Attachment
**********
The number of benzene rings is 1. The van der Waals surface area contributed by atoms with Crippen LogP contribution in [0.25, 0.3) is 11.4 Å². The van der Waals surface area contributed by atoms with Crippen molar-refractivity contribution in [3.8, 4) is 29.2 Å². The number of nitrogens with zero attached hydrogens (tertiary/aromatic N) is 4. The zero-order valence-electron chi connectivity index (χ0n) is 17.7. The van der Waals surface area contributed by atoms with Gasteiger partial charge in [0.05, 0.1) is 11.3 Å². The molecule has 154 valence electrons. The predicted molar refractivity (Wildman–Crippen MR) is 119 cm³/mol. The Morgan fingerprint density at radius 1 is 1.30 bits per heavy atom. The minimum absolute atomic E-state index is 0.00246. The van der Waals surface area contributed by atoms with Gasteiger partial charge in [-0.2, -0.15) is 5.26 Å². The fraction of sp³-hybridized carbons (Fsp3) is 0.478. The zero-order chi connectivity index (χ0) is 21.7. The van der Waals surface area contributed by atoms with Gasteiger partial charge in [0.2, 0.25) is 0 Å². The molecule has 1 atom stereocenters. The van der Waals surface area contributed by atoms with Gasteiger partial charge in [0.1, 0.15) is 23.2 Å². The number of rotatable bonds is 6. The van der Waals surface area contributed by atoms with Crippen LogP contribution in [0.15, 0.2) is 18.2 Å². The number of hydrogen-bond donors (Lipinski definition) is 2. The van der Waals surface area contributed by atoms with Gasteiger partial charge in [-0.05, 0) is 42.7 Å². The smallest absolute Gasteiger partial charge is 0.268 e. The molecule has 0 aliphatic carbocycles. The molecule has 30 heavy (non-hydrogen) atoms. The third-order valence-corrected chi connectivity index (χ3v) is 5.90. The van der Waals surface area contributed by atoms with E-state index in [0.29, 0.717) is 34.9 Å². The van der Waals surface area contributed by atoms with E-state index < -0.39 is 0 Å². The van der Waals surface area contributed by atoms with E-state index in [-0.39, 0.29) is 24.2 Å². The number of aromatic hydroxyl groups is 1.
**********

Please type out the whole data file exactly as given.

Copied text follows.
The number of benzene rings is 1. The van der Waals surface area contributed by atoms with Crippen LogP contribution in [0.25, 0.3) is 11.4 Å². The van der Waals surface area contributed by atoms with Crippen molar-refractivity contribution in [3.8, 4) is 29.2 Å². The number of nitrogens with zero attached hydrogens (tertiary/aromatic N) is 4. The zero-order valence-electron chi connectivity index (χ0n) is 17.7. The van der Waals surface area contributed by atoms with Gasteiger partial charge in [0.05, 0.1) is 11.3 Å². The molecule has 154 valence electrons. The predicted molar refractivity (Wildman–Crippen MR) is 119 cm³/mol. The Morgan fingerprint density at radius 1 is 1.30 bits per heavy atom. The minimum absolute atomic E-state index is 0.00246. The van der Waals surface area contributed by atoms with Gasteiger partial charge in [-0.2, -0.15) is 5.26 Å². The fraction of sp³-hybridized carbons (Fsp3) is 0.478. The zero-order chi connectivity index (χ0) is 21.7. The van der Waals surface area contributed by atoms with Gasteiger partial charge in [0.2, 0.25) is 0 Å². The molecule has 1 atom stereocenters. The van der Waals surface area contributed by atoms with Gasteiger partial charge in [0.1, 0.15) is 23.2 Å². The number of rotatable bonds is 6. The van der Waals surface area contributed by atoms with Crippen LogP contribution in [0.15, 0.2) is 18.2 Å². The number of hydrogen-bond donors (Lipinski definition) is 2. The van der Waals surface area contributed by atoms with Gasteiger partial charge in [-0.05, 0) is 42.7 Å². The smallest absolute Gasteiger partial charge is 0.268 e. The molecule has 0 aliphatic carbocycles. The molecule has 30 heavy (non-hydrogen) atoms. The third-order valence-corrected chi connectivity index (χ3v) is 5.90. The van der Waals surface area contributed by atoms with E-state index in [0.29, 0.717) is 34.9 Å². The van der Waals surface area contributed by atoms with E-state index < -0.39 is 0 Å². The van der Waals surface area contributed by atoms with E-state index in [-0.39, 0.29) is 24.2 Å². The number of aromatic hydroxyl groups is 1.